Farmscape for November 20, 2018
The growing magnitude of African Swine Fever virus spreading throughout the world has heightened the level of concern among North American pork producers.
African Swine Fever: Critical Steps for Protecting Your Investment was among the topics discussed last week as part of Saskatchewan Pork Industry Symposium 2018.
Dr. Egan Brockhoff, a veterinarian with Prairie Swine Health Services, notes in China the virus was introduced in August and has moved from the north of that country to the south and it has spread throughout eastern Europe into Belgium.
Clip-Dr. Egan Brockhoff-Prairie Swine Health Services:
PED virus really opened the world's eyes to how viruses can move all around the world.
PED virus came into Canada with contaminated feed ingredients.
It came into the United States on the side of a contaminated feed ingredient bag and so we've started to really look closer at how viruses move.
Canada, like the United States and the rest of the world, relies heavily on China for its feed ingredients.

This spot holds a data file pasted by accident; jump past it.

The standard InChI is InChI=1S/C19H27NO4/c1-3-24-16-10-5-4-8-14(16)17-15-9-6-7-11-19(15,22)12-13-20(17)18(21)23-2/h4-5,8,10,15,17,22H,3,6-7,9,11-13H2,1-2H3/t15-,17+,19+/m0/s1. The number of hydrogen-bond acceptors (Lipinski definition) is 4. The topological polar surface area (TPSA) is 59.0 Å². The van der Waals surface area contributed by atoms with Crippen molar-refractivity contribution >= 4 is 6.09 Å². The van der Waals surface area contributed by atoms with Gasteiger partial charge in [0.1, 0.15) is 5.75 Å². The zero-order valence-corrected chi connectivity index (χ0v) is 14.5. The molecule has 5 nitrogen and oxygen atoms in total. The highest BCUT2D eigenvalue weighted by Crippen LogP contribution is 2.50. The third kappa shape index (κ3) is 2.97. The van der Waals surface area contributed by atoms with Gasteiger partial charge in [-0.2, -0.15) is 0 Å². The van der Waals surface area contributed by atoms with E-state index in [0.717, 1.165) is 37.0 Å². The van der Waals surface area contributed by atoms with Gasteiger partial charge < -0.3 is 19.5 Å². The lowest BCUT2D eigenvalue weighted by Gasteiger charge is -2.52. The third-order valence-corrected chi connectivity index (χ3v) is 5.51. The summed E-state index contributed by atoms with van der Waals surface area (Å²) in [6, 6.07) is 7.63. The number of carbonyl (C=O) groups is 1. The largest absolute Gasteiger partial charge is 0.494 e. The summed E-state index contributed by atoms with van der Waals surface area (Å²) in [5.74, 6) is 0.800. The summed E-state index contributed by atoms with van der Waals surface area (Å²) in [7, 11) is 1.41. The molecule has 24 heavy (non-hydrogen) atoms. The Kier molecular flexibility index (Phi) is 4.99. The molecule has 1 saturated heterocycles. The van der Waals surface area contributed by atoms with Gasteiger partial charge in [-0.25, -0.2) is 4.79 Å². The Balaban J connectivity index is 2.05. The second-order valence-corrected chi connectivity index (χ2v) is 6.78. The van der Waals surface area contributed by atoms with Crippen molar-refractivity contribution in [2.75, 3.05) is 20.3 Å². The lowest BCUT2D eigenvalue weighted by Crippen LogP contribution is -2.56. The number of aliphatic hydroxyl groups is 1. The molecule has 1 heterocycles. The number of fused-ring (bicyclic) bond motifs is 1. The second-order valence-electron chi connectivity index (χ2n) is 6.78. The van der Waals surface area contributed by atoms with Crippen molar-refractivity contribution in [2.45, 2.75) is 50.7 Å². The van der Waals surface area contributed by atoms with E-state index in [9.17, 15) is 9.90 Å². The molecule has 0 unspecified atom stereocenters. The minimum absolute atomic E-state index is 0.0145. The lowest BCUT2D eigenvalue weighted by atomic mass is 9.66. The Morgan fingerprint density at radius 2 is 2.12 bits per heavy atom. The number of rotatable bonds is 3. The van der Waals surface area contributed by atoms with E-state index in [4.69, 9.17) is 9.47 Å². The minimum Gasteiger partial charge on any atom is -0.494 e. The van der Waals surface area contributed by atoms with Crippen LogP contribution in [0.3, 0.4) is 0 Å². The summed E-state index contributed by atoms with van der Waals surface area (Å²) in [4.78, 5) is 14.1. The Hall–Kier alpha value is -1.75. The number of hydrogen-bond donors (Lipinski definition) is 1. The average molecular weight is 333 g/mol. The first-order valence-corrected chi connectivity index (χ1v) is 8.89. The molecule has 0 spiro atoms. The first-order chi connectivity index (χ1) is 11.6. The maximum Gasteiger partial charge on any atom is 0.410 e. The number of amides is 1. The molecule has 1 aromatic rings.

All of our vitamins and trace minerals come from China and so you put all of that story together and African Swine Fever becomes a real possible risk for North America.
This virus is nothing like PED virus.
This virus, if we get this virus in Canada our borders close tomorrow.
This virus would be economically devastating to the pork sector.
Our major importers of pork would close the borders to us immediately.
Our processors would have to stop processing.
Access to feed would become difficult.
Access to capital would become impossible.
This is almost difficult to imagine how devastating this virus would be to the Canadian economy, to the whole pork sector and certainly to all of the families that would be involved.
Dr. Brockhoff encourages everyone to have conversations with their feed suppliers, their nutritionists, their veterinarians and their team members about feed biosecurity.
For Farmscape.Ca, I'm Bruce Cochrane.
*Farmscape is a presentation of Sask Pork and Manitoba Pork